“The Gateway area of Pinellas County is a highly developing area, with a lot of industry located there,” says Greg Deese, Resident Engineer with the FDOT. “That comes with a lot of traffic and an opportunity to create thoroughfares in the east-west and the north-south directions.”
The project adds toll lanes and will separate through traffic onto a limited-access highway away from local traffic. Most of the sections are elevated but in some places the new lanes are at grade. The express lanes are located primarily in the median.
The project includes 25 new bridges, widening of five bridges, replacing a bridge barrier, and adding noise walls, signage, an Intelligent Transportation System, and electronic toll gantries. Many of the bridges have curved steel girders. Six bridges have steel plate I-girders. There are two steel-plate box girder flyovers, 21 Florida I-beam bridges, a flat-slab bridge and one bridge culvert.
“The heavy bridge work on this job makes it challenging and complex,” Deese says.
The department decided to use design-build on this project to accelerate the job when funding became available, but design was not completed.
“Design-build allowed us to go out on the street quicker,” Deese reports.
Archer Western - de Moya Joint Venture received the design-build contract. The partners are Archer Western with an office in Tampa, Florida, and de Moya Group of Miami. BCC Engineering of Tampa serves as the prime designer partner.
The delivery method also offers opportunities for innovation. One of those was reconfiguring the I-275 and Roosevelt Boulevard interchange so another express lane could be added in the future. Additionally, the contractor, under a 16-hour detour, removed the entire 4th Street bridge over I-275.
The contractor participated in workforce development initiatives to bring on local job seekers and introduce them to the industry. After completing a class, participants were offered a job and a couple of dozen succeeded and “started their careers in this industry,” Deese reports. The department hopes to replicate this program on other projects.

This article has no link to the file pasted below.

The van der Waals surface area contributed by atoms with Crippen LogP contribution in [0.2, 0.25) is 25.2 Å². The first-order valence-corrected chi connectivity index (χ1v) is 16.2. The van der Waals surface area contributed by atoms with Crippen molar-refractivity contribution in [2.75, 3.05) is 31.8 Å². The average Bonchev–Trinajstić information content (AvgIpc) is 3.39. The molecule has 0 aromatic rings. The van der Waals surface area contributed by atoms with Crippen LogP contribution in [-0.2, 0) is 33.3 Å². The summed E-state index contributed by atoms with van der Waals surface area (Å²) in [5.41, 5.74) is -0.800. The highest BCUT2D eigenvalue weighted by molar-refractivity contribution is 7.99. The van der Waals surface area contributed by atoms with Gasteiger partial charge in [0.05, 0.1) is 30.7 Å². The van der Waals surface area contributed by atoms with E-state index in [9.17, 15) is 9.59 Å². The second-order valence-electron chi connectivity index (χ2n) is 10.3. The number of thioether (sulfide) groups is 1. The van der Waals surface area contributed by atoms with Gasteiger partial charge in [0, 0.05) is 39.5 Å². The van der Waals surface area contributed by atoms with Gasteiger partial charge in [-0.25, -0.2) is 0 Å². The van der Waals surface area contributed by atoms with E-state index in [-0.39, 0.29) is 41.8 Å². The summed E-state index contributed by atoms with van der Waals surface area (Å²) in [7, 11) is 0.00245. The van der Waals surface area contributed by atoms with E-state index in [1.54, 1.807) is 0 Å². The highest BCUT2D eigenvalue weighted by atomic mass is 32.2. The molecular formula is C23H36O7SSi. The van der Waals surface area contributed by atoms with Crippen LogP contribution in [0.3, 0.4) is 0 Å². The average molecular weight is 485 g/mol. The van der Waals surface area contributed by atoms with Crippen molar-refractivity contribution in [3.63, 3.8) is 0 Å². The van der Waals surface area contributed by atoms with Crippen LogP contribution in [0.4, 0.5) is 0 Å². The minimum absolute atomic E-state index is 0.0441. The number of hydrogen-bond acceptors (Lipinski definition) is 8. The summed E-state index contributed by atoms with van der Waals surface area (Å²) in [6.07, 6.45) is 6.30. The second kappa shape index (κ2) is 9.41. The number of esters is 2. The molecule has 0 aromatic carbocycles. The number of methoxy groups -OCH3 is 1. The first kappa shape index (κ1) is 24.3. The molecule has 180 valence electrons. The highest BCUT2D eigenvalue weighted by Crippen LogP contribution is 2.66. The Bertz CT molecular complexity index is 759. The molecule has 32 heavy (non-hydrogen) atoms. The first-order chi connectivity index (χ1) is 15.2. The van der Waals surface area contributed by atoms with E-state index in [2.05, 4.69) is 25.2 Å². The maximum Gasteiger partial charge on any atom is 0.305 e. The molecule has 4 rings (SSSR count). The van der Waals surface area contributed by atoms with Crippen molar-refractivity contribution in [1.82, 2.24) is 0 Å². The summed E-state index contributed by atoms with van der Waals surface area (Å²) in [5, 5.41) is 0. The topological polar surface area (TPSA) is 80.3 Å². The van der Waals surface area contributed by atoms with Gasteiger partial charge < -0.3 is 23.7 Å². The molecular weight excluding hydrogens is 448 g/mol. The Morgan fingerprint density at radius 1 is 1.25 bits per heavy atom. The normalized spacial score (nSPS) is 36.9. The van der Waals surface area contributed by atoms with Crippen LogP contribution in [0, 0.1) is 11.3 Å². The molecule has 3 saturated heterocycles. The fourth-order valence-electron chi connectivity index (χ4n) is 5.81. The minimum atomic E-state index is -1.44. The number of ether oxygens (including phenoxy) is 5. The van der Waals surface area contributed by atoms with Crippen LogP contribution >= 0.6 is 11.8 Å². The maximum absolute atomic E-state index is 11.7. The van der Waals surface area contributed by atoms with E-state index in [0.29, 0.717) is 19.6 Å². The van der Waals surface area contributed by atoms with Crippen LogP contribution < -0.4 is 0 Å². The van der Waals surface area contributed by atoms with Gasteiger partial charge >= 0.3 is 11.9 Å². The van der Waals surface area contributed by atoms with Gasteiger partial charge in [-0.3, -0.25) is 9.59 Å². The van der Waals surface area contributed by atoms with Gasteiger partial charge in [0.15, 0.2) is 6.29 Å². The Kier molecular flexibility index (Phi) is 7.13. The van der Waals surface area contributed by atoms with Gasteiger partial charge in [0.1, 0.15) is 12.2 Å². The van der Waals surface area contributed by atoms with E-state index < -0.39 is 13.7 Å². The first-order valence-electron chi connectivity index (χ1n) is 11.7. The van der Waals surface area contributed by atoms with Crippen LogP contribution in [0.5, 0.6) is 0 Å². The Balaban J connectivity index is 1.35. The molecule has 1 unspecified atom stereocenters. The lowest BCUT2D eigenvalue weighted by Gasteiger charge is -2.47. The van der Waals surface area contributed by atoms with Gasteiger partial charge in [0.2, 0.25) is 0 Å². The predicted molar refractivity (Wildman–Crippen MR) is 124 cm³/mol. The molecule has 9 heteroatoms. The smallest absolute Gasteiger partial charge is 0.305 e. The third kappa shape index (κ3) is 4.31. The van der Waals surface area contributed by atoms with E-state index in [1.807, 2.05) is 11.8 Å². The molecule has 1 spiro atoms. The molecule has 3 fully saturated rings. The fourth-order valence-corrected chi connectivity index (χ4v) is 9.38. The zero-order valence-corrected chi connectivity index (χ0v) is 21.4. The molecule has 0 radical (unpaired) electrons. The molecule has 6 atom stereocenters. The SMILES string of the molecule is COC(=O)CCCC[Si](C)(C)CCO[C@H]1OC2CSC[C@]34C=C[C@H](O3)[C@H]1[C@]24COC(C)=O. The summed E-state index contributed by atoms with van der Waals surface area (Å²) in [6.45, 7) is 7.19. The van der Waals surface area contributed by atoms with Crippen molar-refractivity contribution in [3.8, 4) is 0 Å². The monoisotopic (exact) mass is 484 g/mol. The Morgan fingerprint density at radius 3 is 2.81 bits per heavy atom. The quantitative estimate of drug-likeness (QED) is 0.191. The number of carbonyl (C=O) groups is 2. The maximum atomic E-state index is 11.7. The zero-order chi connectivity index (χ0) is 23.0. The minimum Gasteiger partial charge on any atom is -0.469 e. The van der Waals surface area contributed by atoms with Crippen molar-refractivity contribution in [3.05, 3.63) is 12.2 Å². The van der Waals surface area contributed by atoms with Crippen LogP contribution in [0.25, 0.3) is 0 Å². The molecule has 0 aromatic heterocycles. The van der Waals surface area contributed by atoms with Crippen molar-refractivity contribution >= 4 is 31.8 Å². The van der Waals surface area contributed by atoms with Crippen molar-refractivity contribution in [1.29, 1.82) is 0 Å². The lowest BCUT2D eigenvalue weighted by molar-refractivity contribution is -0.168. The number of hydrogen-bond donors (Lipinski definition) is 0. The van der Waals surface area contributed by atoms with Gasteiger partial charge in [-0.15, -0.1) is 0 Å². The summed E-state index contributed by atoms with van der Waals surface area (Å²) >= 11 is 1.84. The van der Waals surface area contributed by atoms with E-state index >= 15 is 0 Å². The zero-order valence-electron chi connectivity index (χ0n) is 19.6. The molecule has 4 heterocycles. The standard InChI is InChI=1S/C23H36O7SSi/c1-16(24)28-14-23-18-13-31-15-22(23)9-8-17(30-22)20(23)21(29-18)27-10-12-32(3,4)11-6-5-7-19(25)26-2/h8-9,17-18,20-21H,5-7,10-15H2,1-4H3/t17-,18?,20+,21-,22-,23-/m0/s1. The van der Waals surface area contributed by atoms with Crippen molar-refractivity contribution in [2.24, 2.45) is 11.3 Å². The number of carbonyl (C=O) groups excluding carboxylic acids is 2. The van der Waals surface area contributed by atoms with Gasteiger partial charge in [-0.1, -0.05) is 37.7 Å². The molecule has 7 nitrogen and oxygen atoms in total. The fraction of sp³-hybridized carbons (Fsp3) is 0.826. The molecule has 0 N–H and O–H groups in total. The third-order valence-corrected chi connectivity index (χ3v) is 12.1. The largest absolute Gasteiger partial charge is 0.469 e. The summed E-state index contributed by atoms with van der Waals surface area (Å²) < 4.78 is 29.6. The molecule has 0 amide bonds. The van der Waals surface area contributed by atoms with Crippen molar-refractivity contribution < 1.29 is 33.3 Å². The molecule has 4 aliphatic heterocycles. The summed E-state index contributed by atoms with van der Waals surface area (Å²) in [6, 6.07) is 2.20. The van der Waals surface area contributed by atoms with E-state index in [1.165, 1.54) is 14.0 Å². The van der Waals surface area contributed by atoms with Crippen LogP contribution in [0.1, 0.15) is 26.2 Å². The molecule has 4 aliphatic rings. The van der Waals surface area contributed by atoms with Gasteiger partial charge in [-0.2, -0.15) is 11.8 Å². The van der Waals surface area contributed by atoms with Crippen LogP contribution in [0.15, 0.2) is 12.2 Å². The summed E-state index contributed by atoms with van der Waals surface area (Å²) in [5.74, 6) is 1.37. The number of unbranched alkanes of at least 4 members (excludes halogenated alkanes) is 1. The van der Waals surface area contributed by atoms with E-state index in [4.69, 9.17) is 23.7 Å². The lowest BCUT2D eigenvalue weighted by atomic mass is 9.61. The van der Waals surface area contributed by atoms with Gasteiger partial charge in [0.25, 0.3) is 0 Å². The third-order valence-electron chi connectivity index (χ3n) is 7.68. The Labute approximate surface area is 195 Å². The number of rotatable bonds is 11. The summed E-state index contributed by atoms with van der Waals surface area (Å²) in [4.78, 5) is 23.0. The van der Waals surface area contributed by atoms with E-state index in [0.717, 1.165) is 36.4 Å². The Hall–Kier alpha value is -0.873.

Work began in August 2017 and is scheduled for completion in 2023.
A 4,035-foot-long viaduct bridge has 26 spans, with Florida-I 84 and 78 beams, supported on post-tensioned hammerhead pier caps, constructed in three cast-in-place post-tensioned segments to minimize impacts to existing traffic, reports BCC.
The steel-girder flyover bridges have several curved units with spans reaching 320 feet long. At one 118th Avenue bridge, in a portion lacking right-of-way, the contractor is tucking the surface lanes under the bridge.
Overnight, the crews removed the 4th Street bridge over I-275, which had cast-in-place box girders. They removed the entire structure using self-propelled modular transports.
The six transports were rolled under the bridge. Workers cut through the piers. The four jacks per transport roll on 80 tires and moved the entire bridge to a new location. Then crews brought down the foundations.
“They jack up the bridge and the mobile transports move it off of the roadway,” Deese says.
An additional challenge for these toll lanes was ensuring a liner at an existing landfill remained intact.
The project also required reconfiguring the roads adjacent to the new elevated sections, including Roosevelt Boulevard and 118th Avenue.
Roosevelt Boulevard from Bayside Bridge to Ulmerton Road is being rebuilt as two one-way surface roads, with new access roads for the St. Pete-Clearwater International (PIE) Airport terminal. Also at the airport, crews will create new ponds, a permanent connection to Fairchild Drive and new signals.
Crews will repave 118th Avenue North from U.S. 19 to 31st Court North and the eastbound off-ramp from SR 690 to southbound I-275. The construction team also will repair or rebuild sections of U.S. 19 and 118th Avenue North, including constructing new ramps and bridges.
Throughout construction, crews have maintained traffic on all of the roads involved in the Gateway project. In some sections, capacity has been reduced.
“We are allowing them detours and road closures to fly those beams,” Deese says. “There is a lot of logistic management to do that right.”
The contractor has used automated machine guidance and modeling on this project. Additionally, the joint venture is using the autonomous rebar-tying robot TyBot to machine tie as many as 1,000 bridge deck ties an hour, using robotics and artificial intelligence. The project will consume 10,800 tons of rebar, 8,130 tons of structural steel, 192,000 cubic yards of concrete and 115,000 tones of asphalt.
“It’s been a great job and a really good partnership,” Deese says. “I’m looking forward to getting it done.”
Photos courtesy of the Florida Department of Transportation